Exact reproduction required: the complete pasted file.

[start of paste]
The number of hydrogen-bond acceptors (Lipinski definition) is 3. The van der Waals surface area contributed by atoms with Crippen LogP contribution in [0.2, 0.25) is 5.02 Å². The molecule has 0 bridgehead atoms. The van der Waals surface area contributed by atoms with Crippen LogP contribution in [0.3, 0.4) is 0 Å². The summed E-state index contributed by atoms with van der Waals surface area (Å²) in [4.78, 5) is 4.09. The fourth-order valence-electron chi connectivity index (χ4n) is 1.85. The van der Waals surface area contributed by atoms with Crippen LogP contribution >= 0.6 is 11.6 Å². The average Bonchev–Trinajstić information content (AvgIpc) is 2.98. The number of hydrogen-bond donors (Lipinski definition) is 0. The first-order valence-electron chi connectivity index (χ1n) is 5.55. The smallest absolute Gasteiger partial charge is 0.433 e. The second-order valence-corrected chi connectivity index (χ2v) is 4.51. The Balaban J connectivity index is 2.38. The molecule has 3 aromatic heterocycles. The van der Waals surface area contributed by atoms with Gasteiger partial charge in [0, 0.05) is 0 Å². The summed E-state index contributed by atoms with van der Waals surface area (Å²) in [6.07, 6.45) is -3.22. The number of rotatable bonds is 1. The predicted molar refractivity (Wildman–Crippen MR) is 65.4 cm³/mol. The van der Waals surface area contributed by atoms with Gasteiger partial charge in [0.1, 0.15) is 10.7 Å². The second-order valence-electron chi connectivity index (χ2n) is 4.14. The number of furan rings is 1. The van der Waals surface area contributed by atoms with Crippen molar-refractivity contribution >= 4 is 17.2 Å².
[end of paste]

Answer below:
The number of hydrogen-bond acceptors (Lipinski definition) is 3. The van der Waals surface area contributed by atoms with Crippen LogP contribution in [0.2, 0.25) is 5.02 Å². The molecule has 0 bridgehead atoms. The van der Waals surface area contributed by atoms with Crippen LogP contribution in [0.3, 0.4) is 0 Å². The summed E-state index contributed by atoms with van der Waals surface area (Å²) in [4.78, 5) is 4.09. The fourth-order valence-electron chi connectivity index (χ4n) is 1.85. The van der Waals surface area contributed by atoms with Crippen LogP contribution >= 0.6 is 11.6 Å². The average Bonchev–Trinajstić information content (AvgIpc) is 2.98. The number of hydrogen-bond donors (Lipinski definition) is 0. The first-order valence-electron chi connectivity index (χ1n) is 5.55. The smallest absolute Gasteiger partial charge is 0.433 e. The second-order valence-corrected chi connectivity index (χ2v) is 4.51. The Balaban J connectivity index is 2.38. The molecule has 3 aromatic heterocycles. The van der Waals surface area contributed by atoms with Gasteiger partial charge in [0, 0.05) is 0 Å². The summed E-state index contributed by atoms with van der Waals surface area (Å²) in [6.07, 6.45) is -3.22. The number of rotatable bonds is 1. The predicted molar refractivity (Wildman–Crippen MR) is 65.4 cm³/mol. The van der Waals surface area contributed by atoms with Gasteiger partial charge in [0.1, 0.15) is 10.7 Å². The second-order valence-electron chi connectivity index (χ2n) is 4.14. The number of furan rings is 1. The van der Waals surface area contributed by atoms with Crippen molar-refractivity contribution >= 4 is 17.2 Å².